Compelling and Compassionate circumstances are major changes that are generally beyond your control and affect your ability to meet the requirements after you’ve been granted your current visa.
Examples of the Compelling and compassionate circumstances you should be taking into consideration depend on the reason. Although there is no clear definition given in any migration legislation for compelling and compassionate circumstances, there are some guidances and directives in a form of PAMs (Departmental Policy Administrative Manuals). At the end of the day, it’s always up to decision maker if they’ll accept the submission outlining all the reasons why the decision maker should do what you ask for.
Different circumstances might be required to be shown when looking for:
- a no further stay condition 8503 waiver;
- priority processing of the visa;
- course deferral in the Educational Institution;
- revocation of a visa cancellation under s501 of a Migration Act 1958;
Some examples of Compassionate and Compelling Circumstances:
- Medical illness or injury of a student or the student’s close relative requiring hospitalisation or apply functional impact on the student’s day to day activities;
- Sudden death of a family member where evidence can be provided in the form of a Death Certificate;
- An adverse experience that has impacted on the student such as involvement or witnessing a serious accident or witnessing or being a victim of a crime;
- A major political upheaval or natural disaster in the student’s home country requiring immediate emergency travel;
- Inability to begin study in a program on the agreed date due to a delay in receiving a student visa;
- Subject unavailability at your present Educational Institution.
Some examples not considered as compassionate or compelling circumstances
- A desire to change a course due to lower fees;
- The course not what expected;
- Minor illnesses or homesickness;
- Difficulties in adjusting to living in Australia or academic life;
- Failure to enrol in your course by the enrolment date;
- Failure to understand or seek clarification of key dates or withdrawal procedures;
- Distance of your accommodation from your Educational Institution Campus;
- Financial problems;
- A desire to move to another provider to be with friends;
- Matters unrelated to your studies at the Educational Institution;
- Work commitments.
What are the compelling circumstances that affect the interests of Australia?
Some examples provided in a PAM (Departmental Policy) include circumstances where:
- Australia’s trade or business opportunities would be adversely affected were the visa not be granted;
- Australia’s relationship with a foreign government would be damaged if the visa is not granted;
- Australia would miss out on a significant benefit that the visa applicant could contribute to business, economic, cultural, or other development (such as possessing a special skill in high demand in Australia) if the visa were not granted.
Factors such as working and paying taxes, paying fees to an education provider, or spending money in Australia would not be deemed to be compelling circumstances that affect the interests of Australia for this purpose.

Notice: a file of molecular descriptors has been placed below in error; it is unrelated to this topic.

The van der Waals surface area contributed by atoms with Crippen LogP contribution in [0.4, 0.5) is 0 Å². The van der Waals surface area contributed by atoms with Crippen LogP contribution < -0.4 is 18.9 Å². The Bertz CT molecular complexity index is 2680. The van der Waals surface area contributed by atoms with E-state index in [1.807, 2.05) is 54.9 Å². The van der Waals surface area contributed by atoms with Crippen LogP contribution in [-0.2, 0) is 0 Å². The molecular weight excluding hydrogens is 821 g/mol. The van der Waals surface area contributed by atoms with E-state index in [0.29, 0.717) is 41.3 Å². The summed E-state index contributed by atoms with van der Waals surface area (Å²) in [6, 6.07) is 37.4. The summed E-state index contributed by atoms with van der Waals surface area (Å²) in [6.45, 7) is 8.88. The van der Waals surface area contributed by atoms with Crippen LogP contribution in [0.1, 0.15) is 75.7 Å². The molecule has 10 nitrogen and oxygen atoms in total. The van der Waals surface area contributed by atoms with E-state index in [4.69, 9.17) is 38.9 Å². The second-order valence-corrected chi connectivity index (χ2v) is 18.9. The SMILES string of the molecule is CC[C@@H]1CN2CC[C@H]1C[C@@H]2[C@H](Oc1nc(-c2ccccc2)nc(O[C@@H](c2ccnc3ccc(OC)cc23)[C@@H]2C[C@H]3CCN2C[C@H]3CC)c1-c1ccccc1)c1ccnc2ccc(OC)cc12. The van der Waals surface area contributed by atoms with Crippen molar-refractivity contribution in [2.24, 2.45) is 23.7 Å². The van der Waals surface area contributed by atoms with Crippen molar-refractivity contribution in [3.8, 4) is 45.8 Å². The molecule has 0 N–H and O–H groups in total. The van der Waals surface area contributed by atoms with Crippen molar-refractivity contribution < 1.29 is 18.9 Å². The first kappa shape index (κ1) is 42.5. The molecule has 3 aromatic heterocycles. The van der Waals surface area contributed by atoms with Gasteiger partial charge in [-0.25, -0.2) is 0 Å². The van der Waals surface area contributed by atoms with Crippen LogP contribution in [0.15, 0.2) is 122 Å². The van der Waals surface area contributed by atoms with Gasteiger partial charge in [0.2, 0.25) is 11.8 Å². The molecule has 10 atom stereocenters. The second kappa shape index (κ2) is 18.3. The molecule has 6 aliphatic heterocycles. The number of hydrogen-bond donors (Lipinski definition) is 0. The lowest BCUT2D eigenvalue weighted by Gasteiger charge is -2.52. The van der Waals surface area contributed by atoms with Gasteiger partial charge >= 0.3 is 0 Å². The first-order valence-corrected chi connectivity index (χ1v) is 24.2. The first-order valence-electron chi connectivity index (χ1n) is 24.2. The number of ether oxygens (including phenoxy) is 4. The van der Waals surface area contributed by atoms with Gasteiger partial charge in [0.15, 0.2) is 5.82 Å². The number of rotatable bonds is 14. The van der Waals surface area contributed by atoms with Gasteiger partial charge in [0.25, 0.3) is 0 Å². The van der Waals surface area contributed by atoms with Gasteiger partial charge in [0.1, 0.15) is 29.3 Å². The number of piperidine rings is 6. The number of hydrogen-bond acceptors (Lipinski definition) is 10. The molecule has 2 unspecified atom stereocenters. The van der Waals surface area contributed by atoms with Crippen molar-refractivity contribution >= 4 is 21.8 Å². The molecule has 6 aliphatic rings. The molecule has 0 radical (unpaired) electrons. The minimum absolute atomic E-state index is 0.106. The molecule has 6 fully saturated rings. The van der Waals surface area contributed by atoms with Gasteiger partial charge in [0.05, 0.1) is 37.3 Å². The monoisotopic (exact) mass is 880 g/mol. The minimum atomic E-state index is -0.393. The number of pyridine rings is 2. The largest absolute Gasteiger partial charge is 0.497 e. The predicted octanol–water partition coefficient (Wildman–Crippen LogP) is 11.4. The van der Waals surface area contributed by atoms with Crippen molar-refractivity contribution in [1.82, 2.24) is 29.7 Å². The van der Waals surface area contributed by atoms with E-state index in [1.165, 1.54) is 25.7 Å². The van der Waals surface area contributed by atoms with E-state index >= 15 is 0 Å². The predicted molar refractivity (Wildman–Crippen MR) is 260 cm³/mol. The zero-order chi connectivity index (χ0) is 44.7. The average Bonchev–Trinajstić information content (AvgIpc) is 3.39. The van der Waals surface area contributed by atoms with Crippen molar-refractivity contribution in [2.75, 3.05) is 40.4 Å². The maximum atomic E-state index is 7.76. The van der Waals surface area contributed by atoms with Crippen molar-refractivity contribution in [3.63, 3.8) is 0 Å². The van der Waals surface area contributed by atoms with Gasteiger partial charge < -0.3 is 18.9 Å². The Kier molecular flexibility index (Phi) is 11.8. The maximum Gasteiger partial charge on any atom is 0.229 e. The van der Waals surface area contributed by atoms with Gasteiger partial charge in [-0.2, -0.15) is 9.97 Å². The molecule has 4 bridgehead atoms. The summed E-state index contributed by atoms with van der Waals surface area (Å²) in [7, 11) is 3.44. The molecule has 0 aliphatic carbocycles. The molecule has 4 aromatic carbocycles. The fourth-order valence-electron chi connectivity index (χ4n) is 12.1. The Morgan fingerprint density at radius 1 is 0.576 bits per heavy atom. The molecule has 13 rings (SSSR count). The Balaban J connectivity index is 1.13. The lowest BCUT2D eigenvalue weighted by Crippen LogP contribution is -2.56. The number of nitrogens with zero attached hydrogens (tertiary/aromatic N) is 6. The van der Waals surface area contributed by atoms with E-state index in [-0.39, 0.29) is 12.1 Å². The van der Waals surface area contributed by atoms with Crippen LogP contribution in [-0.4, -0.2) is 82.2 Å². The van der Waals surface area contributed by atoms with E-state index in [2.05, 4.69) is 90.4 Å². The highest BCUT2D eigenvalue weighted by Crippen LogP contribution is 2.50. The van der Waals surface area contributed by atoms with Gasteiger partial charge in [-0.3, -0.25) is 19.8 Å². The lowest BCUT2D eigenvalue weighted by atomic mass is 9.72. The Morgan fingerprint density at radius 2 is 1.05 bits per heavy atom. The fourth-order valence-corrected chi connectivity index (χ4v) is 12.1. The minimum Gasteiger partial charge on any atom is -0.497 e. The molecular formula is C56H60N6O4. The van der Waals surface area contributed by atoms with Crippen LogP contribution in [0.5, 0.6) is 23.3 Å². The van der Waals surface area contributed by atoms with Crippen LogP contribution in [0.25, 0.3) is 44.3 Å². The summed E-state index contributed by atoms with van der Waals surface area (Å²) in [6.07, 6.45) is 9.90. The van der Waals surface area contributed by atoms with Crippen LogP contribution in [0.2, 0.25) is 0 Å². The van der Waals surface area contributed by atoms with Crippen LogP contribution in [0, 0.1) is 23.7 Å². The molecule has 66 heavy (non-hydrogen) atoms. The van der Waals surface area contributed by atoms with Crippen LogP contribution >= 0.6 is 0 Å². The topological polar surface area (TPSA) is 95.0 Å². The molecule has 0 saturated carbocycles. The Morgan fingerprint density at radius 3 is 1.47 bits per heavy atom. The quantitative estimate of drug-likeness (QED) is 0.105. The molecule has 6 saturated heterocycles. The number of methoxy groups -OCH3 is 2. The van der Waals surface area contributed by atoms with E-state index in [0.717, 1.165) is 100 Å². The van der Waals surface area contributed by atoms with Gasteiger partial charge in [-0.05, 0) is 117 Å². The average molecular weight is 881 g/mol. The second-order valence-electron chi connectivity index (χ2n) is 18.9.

What are compassionate or compelling circumstances that affect the interests of an Australian citizen, permanent resident or eligible New Zealand citizen?
Compassionate or compelling circumstances must directly affect an Australian or eligible New Zealand citizen.
Examples of factors outlined in policy which the Department may consider include where:
- A child who is an Australian citizen, permanent resident or eligible New Zealand citizen would be adversely affected by a decision not to apply the waiver;
- There are significant health or welfare issues affecting an Australian or eligible New Zealand citizen;
- a decision not to waive would result in the continuing separation of immediate family members, due to the Australian or eligible New Zealand citizen being unable to live in the applicant’s country of residence or a third country.
COVID-19 and «No Further Stay» Conditions
The present effects of COVID-19 and the related travel restrictions are matters that may be considered relevant for the waiving of a “No Further Stay” condition.
If you are in Australia and your current visa has one of the conditions “No Further Stay” attached to it then you must depart Australia prior to your current visa expiry or seek to have this condition waived so that you can then apply for a new visa from within Australia. This must be undertaken prior to the expiry of the current visa.
To have the condition ‘No Further Stay’ waived you must demonstrate that:
- Since being granted the visa that was subject to the condition, compelling and compassionate circumstances have developed:
- over which you had no control; AND
- that resulted in a major change to your circumstances.
- If the minister has previously refused to waive the condition, the minister is satisfied that the circumstances mentioned in paragraph (1) are substantially different from those considered previously.
A request to waive a ‘No Further Stay’ condition, associated with your current visa, must be made in writing.
If you require any further information regarding Compassionate or compelling circumstances and how they can “save your visa”, or you need help in arguing them, or need assistance with any other matters related to immigration to Australia, please book a free preliminary interview.